David’s Movie Journal 1/17/11

Another entry in my attempt to watch 2010 stuff I thought I should see.  This might start to cool down a bit, though, as it’s getting to be time to start watching television again.  I still haven’t watched those last five episodes of “Caprica” and the final season of “Big Love” is about to start so I’ve got a whole lot of hating things that used to be good to look forward to.

It’s occurred to me that if I’m going to write about every film I see, I’m going to have to admit to some of the things I’m watching for the first time and thereby expose to you just how many movies I’ve never seen.  For instance, I’ve got a Netflix DVD copy of Amadeus glowering at me from my bookshelf every night when I turn on the Food Network.This is all to prepare you for the admission that Greenberg is the first Noah Baumbach film that I’ve seen.  I know that The Squid and the Whale is supposed to be great and everything but something has just kept these films from being a priority for me.  Maybe it’s because I thought they were all about effete, white, bourgeois psuedo-intellectuals, the kind of people I thought I wanted to be when I grow up back when I was in high school and I hadn’t yet realized how full of shit they are.  Boy, I don’t know where I got that idea.

Greenberg stars Ben Stiller as Roger Greenberg, a 40-something former rock hopeful, now living in New York and “doing nothing,” though he is apparently able to pay rent and to consider buying a last-minute plane ticket to Australia without worrying about cost.  He has returned to Los Angeles, where he apparently grew up, house-sit for his brother, whose family is on a two-week vacation to Vietnam (Baumbach completely fails to mine the comedic potential from the fact that there’s something inherently douchey about taking a family with two small children on a vacation to Vietnam).

The reason I say Roger “apparently” grew up in Los Angeles is that neither the character nor the film seems to have a shred of familiarity with the city.  Perhaps if I had never been to the place I now call my home, this wouldn’t bother me as much.  But this indifference to the geography of a place has always rubbed me the wrong way in movies and Los Angeles always seems to get the worst of it.  In case you have seen

Greenberg and you haven’t been to this city, let me clear something up: if a person’s apartment is in Culver City then that person does not live within walking distance of Musso & Frank.  Also, only Hollywood assholes and tourists have lunch at Musso & Frank in the middle of the week.In Baumbach’s mind and, at one point, in his lead character’s words,

Greenberg is about living a life you hadn’t planned on and readjusting your expectations of yourself to the disappointments of reality, which is a truly interesting idea that is ripe for exploration.  Roger, though, is never as sad a man as he’s meant to be because the director seems to be subconsciously convinced that he’s still as cool as I would’ve thought he was when I was 15.

Even though our military invaded Afghanistan first, there have been far more documentaries about Iraq in the last ten years.  Perhaps that’s because the Iraq invasion was entered into with far shakier justification and therefore stokes greater ire.That would explain why the makers of Restrepo did not make a muck-raking or even overtly political movie.  If this film has an agenda at all, it is decidedly a pro-troops one.  Never before attempted, let alone succeeded, painting a sympathetic portrait of what types of people join the military and what the military in general and war in particular does to them.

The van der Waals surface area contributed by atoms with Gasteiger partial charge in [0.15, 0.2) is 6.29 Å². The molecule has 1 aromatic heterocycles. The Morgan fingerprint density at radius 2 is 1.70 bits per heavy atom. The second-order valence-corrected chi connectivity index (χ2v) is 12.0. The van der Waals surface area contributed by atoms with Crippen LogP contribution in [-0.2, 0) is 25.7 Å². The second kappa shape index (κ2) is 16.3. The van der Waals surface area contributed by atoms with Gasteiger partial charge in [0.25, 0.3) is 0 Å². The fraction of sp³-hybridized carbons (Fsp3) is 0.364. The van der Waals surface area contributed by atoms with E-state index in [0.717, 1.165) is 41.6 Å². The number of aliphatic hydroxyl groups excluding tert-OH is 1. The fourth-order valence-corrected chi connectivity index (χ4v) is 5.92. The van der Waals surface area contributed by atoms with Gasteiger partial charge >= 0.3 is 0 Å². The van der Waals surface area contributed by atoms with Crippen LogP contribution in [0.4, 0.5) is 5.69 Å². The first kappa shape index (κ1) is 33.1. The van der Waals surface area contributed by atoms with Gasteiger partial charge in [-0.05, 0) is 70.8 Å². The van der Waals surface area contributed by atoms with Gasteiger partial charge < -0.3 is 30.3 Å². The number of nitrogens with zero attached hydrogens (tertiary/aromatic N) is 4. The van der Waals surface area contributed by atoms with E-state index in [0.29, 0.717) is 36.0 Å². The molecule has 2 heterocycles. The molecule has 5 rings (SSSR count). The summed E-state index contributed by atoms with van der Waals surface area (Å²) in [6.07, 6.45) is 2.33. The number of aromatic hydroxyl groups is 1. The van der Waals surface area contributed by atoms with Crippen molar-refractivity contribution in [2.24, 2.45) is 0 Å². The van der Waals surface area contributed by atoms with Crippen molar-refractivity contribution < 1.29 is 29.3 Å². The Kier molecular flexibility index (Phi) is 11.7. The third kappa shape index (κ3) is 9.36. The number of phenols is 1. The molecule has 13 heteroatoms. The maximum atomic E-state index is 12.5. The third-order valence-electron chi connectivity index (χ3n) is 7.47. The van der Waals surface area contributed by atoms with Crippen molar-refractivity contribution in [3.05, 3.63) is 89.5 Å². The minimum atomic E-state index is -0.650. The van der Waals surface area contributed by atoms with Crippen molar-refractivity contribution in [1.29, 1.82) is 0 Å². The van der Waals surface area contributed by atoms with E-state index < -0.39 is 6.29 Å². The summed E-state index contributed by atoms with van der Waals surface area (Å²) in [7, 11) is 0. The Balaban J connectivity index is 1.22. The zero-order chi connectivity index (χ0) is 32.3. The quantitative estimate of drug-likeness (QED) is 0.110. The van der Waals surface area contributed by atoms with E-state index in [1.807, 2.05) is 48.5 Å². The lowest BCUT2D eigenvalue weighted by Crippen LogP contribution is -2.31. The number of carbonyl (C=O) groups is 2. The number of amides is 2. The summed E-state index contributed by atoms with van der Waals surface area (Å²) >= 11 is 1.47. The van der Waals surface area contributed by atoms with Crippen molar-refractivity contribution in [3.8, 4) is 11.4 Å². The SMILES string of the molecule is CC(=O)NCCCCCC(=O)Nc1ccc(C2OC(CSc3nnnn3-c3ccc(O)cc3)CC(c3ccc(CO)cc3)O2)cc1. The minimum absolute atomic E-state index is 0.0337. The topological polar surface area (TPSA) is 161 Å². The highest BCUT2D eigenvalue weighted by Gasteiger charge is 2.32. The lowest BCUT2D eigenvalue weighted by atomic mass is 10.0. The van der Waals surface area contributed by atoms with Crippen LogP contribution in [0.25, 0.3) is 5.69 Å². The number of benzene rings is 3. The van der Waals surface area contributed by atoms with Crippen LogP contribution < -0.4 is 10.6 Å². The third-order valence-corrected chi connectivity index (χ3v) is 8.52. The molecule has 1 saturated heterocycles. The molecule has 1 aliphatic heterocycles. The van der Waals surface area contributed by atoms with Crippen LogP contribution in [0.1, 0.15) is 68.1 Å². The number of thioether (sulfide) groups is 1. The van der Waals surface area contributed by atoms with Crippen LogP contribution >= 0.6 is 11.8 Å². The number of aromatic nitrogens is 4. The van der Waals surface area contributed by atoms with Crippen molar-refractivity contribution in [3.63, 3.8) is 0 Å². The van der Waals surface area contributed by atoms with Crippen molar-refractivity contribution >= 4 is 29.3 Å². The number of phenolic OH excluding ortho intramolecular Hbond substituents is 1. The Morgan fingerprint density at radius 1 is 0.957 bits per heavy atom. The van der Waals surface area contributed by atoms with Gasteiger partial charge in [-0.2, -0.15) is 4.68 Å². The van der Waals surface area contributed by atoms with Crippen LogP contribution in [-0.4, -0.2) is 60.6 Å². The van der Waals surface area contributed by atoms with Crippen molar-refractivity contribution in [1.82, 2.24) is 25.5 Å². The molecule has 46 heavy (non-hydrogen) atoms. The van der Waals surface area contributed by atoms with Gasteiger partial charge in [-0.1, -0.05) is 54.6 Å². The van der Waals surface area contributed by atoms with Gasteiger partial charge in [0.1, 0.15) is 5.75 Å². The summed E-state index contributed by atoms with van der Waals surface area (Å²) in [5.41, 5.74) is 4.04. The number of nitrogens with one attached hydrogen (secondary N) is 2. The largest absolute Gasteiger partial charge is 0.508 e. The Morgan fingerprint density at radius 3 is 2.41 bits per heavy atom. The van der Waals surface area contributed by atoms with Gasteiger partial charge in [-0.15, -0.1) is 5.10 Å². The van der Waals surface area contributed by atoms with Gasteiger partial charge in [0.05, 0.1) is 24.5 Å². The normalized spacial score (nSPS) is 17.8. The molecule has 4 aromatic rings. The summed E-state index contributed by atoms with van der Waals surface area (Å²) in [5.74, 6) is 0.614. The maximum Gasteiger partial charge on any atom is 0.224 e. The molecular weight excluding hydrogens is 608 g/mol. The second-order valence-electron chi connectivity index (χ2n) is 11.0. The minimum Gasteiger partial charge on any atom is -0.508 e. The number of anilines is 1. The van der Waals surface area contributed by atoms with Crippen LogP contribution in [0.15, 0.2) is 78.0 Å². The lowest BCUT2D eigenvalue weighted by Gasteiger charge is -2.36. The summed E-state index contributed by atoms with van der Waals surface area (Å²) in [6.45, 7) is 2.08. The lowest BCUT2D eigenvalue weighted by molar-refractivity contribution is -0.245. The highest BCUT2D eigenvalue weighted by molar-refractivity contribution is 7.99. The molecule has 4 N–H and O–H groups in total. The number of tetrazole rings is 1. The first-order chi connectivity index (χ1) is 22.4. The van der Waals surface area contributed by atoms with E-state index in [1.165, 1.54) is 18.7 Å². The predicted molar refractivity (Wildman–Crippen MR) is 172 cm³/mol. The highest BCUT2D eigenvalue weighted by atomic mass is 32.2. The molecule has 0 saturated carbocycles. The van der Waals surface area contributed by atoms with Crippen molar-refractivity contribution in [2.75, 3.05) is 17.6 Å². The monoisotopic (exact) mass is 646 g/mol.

They may process the death of a friend more matter-of-factly than we civilians would but they are not cold, programmed machines.  On the other hand, they are at least partially there for the purpose of killing people and they have to do their job well.  Never has a film presented taken such a warmly humanist approach to depicting trained killers.  Nothing will haunt you after watching the film as much as how you shared in the triumphant joy these men feel after having successfully ended the life of an enemy.

You don’t have to marvel at the actions of the soldiers in Restrepo and wonder how you would’ve reacted in the same situation.  Because, by the end of the documentary, you know that you would have reacted the same way they did, as a human being enjoying the company of her or his friends and doing her or his job.

Green Zone
As I mentioned last week in a Movie Recommendation, Paul Greengrass began his feature film career with
Bloody Sunday, a telling of the 1972 massacre of Irish protesters by British military.  The docudrama style of that film gave it a sickening urgency and, for better or worse, Greengrass has made that shaky, ground-level presentation his calling card on every film since.A realistic approach to a film’s aesthetics works best when it’s matched by realism in the screenplay and the performances of the cast.  In a film like Green Zone, however, it only serves to contrast and make more apparent the already overwhelming phoniness of pretty much everything that’s going on.

It’s understandable that those who believe (as I do) that President George W. Bush and his administration lied to us and cajoled us into a pointless war in Iraq would want to take temporary solace in a dream where there are easily identifiable villains and dedicated patriots to battle them.  But Greg Kinnear’s State department man is so hollow and sniveling in his malevolence and Matt Damon’s army guy (seriously, I don’t know what to call him; he doesn’t seem to have to answer to any authority I can pinpoint) is so reflexively moral, the movie ends up being like a fantasy too convenient and implausible to even masturbate to.

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